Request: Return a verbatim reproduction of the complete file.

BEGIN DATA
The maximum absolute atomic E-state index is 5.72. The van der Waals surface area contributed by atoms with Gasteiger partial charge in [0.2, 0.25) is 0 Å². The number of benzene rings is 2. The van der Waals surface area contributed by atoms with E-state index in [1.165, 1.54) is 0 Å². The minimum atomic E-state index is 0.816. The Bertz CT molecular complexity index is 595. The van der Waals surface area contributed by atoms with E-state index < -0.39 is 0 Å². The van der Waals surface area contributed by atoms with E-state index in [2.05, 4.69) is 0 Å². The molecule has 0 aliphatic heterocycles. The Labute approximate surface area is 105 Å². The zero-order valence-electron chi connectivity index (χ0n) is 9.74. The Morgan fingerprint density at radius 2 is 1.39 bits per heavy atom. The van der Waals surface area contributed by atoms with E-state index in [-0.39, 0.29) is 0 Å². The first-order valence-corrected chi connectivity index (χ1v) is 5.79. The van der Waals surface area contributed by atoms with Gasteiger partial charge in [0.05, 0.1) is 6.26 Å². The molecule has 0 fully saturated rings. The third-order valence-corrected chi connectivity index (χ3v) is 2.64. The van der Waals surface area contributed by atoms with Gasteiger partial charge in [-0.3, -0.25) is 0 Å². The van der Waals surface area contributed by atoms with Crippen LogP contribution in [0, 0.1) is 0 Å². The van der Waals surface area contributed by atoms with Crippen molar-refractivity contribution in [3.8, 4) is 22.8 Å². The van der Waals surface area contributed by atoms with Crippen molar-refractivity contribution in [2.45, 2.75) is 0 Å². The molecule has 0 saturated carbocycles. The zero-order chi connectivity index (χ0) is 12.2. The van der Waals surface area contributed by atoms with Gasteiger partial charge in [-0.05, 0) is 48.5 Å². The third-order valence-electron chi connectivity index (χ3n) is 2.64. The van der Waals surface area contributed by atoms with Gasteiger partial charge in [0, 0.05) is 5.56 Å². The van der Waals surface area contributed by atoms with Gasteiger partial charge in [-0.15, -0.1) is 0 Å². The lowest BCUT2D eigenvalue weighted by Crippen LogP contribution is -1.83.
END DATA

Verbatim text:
The maximum absolute atomic E-state index is 5.72. The van der Waals surface area contributed by atoms with Gasteiger partial charge in [0.2, 0.25) is 0 Å². The number of benzene rings is 2. The van der Waals surface area contributed by atoms with E-state index in [1.165, 1.54) is 0 Å². The minimum atomic E-state index is 0.816. The Bertz CT molecular complexity index is 595. The van der Waals surface area contributed by atoms with E-state index < -0.39 is 0 Å². The van der Waals surface area contributed by atoms with E-state index in [2.05, 4.69) is 0 Å². The molecule has 0 aliphatic heterocycles. The Labute approximate surface area is 105 Å². The zero-order valence-electron chi connectivity index (χ0n) is 9.74. The Morgan fingerprint density at radius 2 is 1.39 bits per heavy atom. The van der Waals surface area contributed by atoms with E-state index in [-0.39, 0.29) is 0 Å². The first-order valence-corrected chi connectivity index (χ1v) is 5.79. The van der Waals surface area contributed by atoms with Gasteiger partial charge in [0.05, 0.1) is 6.26 Å². The molecule has 0 fully saturated rings. The third-order valence-corrected chi connectivity index (χ3v) is 2.64. The van der Waals surface area contributed by atoms with Gasteiger partial charge in [-0.3, -0.25) is 0 Å². The van der Waals surface area contributed by atoms with Crippen LogP contribution in [0, 0.1) is 0 Å². The van der Waals surface area contributed by atoms with Crippen molar-refractivity contribution in [3.8, 4) is 22.8 Å². The van der Waals surface area contributed by atoms with Crippen molar-refractivity contribution in [2.45, 2.75) is 0 Å². The molecule has 0 saturated carbocycles. The zero-order chi connectivity index (χ0) is 12.2. The van der Waals surface area contributed by atoms with Gasteiger partial charge in [-0.05, 0) is 48.5 Å². The third-order valence-electron chi connectivity index (χ3n) is 2.64. The van der Waals surface area contributed by atoms with Gasteiger partial charge in [0, 0.05) is 5.56 Å². The van der Waals surface area contributed by atoms with Gasteiger partial charge in [-0.15, -0.1) is 0 Å². The lowest BCUT2D eigenvalue weighted by Crippen LogP contribution is -1.83.